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Eid al-Adha 2024: The Feast of Sacrifice - A Deep Dive

Eid al-Adha, also known as the “Festival of Sacrifice,” is one of the two major Islamic holidays celebrated worldwide. It’s a joyous occasion filled with religious significance, cultural traditions, and acts of charity.

The Story of Sacrifice

The heart of Eid al-Adha lies in the story of Prophet Ibrahim (Abraham) and his unwavering devotion to Allah (God). According to Islamic tradition, Allah commanded Ibrahim to sacrifice his beloved son, Ismail (Ishmael). With unwavering faith, Ibrahim prepared to submit to God’s will. However, at the moment of sacrifice, Allah intervened, replacing Ismail with a ram. This act commemorates Ibrahim’s ultimate submission and Allah’s mercy.

Importance of Eid al-Adha

Eid al-Adha serves as a powerful reminder of several important lessons:

Hadiths About Celebrating Eid al-Adha

The Prophet Muhammad (peace be upon him) emphasized the importance of Eid al-Adha through various hadiths (sayings):

  • “The best days in the sight of Allah are the Day of al-Adha (the day of sacrifice) and the Day of al-Fitr (the day of breaking fast).” (Sahih al-Bukhari)


  •  “Whoever has the means to offer a sacrifice and does not do so, then let them not attend the Eid prayer with us.” (Ibn Majah) [This hadith emphasizes the importance of the sacrifice for those who can afford it, but it should not be interpreted to exclude those who cannot.]

Considerations for Offering a Sacrifice

Benefits of Eid al-Adha & Qurbani

Eid al-Adha offers numerous benefits for individuals and communities:

Strengthens Faith

Observing the rituals and traditions reinforces one's faith and connection with Allah.

Promotes Family and Community Bonding

Eid al-Adha brings families and communities together through shared meals, prayers, and celebrations.

Combats Hunger

The distribution of meat to the less fortunate alleviates hunger and promotes social justice.

How Muslim Food Bank embodies the spirit of Eid al-Adha?

Combating Food Insecurity: MFBCS strives to address food insecurity, a critical issue that aligns with the core principle of sharing blessings during Eid al-Adha.

Promoting Self-Reliance: The ASPIRE programs offered by MFBCS empower individuals and families to achieve self-sufficiency, fostering a sense of dignity and resilience that reflects the spirit of sacrifice.

Building Community: MFBCS fosters a supportive and caring community, similar to the emphasis on strengthening social bonds during Eid al-Adha.

How You Can Get Involved with MFBCS & Celebrate the Spirit of Eid al-Adha?

There are numerous ways you can contribute to MFBCS’s mission and celebrate the spirit of Eid al-Adha:

Donate Qurbani

During Eid al-Adha, MFBCS facilitates the ethical sacrifice and distribution of Qurbani meat. You can donate towards a whole Qurbani or contribute a portion, ensuring nutritious meat reaches those in need.


MFBCS relies on dedicated volunteers to ensure smooth operations, especially during the high-demand period of Eid al-Adha. Volunteering your time for food sorting, packing, or distribution allows you to directly contribute to alleviating hunger.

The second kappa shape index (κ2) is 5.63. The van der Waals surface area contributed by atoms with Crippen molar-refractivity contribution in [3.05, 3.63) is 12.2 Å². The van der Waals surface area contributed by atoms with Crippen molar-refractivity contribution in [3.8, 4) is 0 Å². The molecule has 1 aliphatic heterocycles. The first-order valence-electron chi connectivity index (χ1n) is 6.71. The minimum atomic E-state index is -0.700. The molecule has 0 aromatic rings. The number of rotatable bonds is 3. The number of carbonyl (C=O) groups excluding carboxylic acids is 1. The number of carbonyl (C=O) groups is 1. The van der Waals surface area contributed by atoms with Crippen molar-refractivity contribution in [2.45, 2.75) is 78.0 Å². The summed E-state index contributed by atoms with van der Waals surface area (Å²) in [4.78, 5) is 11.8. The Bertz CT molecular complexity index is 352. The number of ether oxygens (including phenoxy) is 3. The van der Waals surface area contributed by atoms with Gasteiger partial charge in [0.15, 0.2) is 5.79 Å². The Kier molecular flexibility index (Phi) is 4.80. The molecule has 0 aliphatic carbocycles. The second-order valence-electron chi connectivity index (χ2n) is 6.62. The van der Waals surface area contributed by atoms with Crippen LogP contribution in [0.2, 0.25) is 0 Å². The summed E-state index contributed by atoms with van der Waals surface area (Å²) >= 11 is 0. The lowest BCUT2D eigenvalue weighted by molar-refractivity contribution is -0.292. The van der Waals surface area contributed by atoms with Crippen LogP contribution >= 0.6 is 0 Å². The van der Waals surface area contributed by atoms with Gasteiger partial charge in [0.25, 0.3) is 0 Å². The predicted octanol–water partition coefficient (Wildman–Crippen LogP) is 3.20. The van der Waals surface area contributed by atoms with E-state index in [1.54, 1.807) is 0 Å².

Spread Awareness

Raise awareness about MFBCS and the importance of tackling food insecurity within your community. Share information on social media, talk to friends and family, and encourage them to support the cause.

Zakat and Sadaqah

Eid al-Adha is an excellent time to fulfill your Zakat obligations (mandatory charity) or donate additional Sadaqah (voluntary charity) through MFBCS. Your contributions will directly support those in need.

Frequently Asked Questions

A: Eid al-Adha is an Islamic holiday based on the lunar calendar, so the exact date varies from year to year. In 2024, Eid al-Adha begins in the evening of Sunday, June 16th and lasts for three day,

A: Eid al-Adha, also known as Eid-ul-Adha or the “Feast of Sacrifice,” commemorates Prophet Ibrahim’s (Abraham’s) willingness to sacrifice his son as an act of obedience to God’s command. Ultimately, God provides a ram to be sacrificed instead. It’s a celebration of faith, sacrifice, and sharing.

A: Bakra Eid is another name for Eid al-Adha. “Bakra” means “goat” or “sheep” in Urdu and Hindi, referring to the animal sacrifice tradition.

A: The tradition of sacrificing an animal (Qurbani) is obligatory for some interpretations of Islamic law, but recommended (Sunnah) in others. There are also charitable alternatives for those who cannot afford the sacrifice.

A: Muslims don’t have to eat specifically goat on Eid al-Adha. The sacrificed animal (usually a sheep, goat, cow, or camel) is divided into three parts: for the family, for relatives and friends, and for the poor and needy. The type of animal depends on what’s available and affordable.

A: Yes, Eid al-Adha is one of the two major Islamic holidays, alongside Eid al-Fitr. It’s a time for prayer, family gatherings, exchanging gifts, and sharing a festive meal.

A: There are two Eids in Islam every year. In 2024, the first Eid (Eid al-Fitr) would have already passed, and the second Eid (Eid al-Adha) is coming up in June.

A: The story behind Eid al-Adha revolves around Prophet Ibrahim’s (Abraham’s) unwavering faith and willingness to sacrifice his son as instructed by God. God ultimately replaces the son with a ram, demonstrating his mercy and testing Ibrahim’s obedience.

A: Yes, Islam celebrates two major Eids: Eid al-Fitr marking the end of Ramadan and Eid al-Adha commemorating the story of Prophet Ibrahim.

A: Both Eids are important holidays, but Eid al-Adha has a wider range of traditions and rituals associated with it. However, the importance ultimately depends on personal beliefs and practices within Islam.